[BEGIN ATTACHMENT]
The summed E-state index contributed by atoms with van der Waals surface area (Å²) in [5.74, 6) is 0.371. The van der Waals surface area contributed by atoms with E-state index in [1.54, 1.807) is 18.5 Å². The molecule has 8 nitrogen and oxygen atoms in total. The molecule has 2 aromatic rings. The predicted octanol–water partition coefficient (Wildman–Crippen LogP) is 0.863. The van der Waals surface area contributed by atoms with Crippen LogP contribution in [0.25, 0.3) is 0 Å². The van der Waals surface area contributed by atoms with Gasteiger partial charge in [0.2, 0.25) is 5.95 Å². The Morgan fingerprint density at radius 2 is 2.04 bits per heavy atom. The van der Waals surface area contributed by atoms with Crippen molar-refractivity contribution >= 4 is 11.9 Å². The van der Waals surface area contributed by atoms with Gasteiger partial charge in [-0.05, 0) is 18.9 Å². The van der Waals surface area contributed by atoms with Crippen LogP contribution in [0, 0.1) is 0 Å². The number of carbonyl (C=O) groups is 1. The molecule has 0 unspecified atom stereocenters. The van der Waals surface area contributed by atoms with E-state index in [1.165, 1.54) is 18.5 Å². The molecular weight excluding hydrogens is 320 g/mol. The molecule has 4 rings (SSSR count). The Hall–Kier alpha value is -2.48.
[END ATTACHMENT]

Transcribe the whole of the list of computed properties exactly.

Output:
The summed E-state index contributed by atoms with van der Waals surface area (Å²) in [5.74, 6) is 0.371. The van der Waals surface area contributed by atoms with E-state index in [1.54, 1.807) is 18.5 Å². The molecule has 8 nitrogen and oxygen atoms in total. The molecule has 2 aromatic rings. The predicted octanol–water partition coefficient (Wildman–Crippen LogP) is 0.863. The van der Waals surface area contributed by atoms with Crippen LogP contribution in [0.25, 0.3) is 0 Å². The van der Waals surface area contributed by atoms with Gasteiger partial charge in [0.2, 0.25) is 5.95 Å². The Morgan fingerprint density at radius 2 is 2.04 bits per heavy atom. The van der Waals surface area contributed by atoms with Crippen molar-refractivity contribution >= 4 is 11.9 Å². The van der Waals surface area contributed by atoms with Gasteiger partial charge in [-0.05, 0) is 18.9 Å². The van der Waals surface area contributed by atoms with Crippen LogP contribution in [0, 0.1) is 0 Å². The number of carbonyl (C=O) groups is 1. The molecule has 0 unspecified atom stereocenters. The van der Waals surface area contributed by atoms with E-state index in [1.165, 1.54) is 18.5 Å². The molecular weight excluding hydrogens is 320 g/mol. The molecule has 4 rings (SSSR count). The Hall–Kier alpha value is -2.48.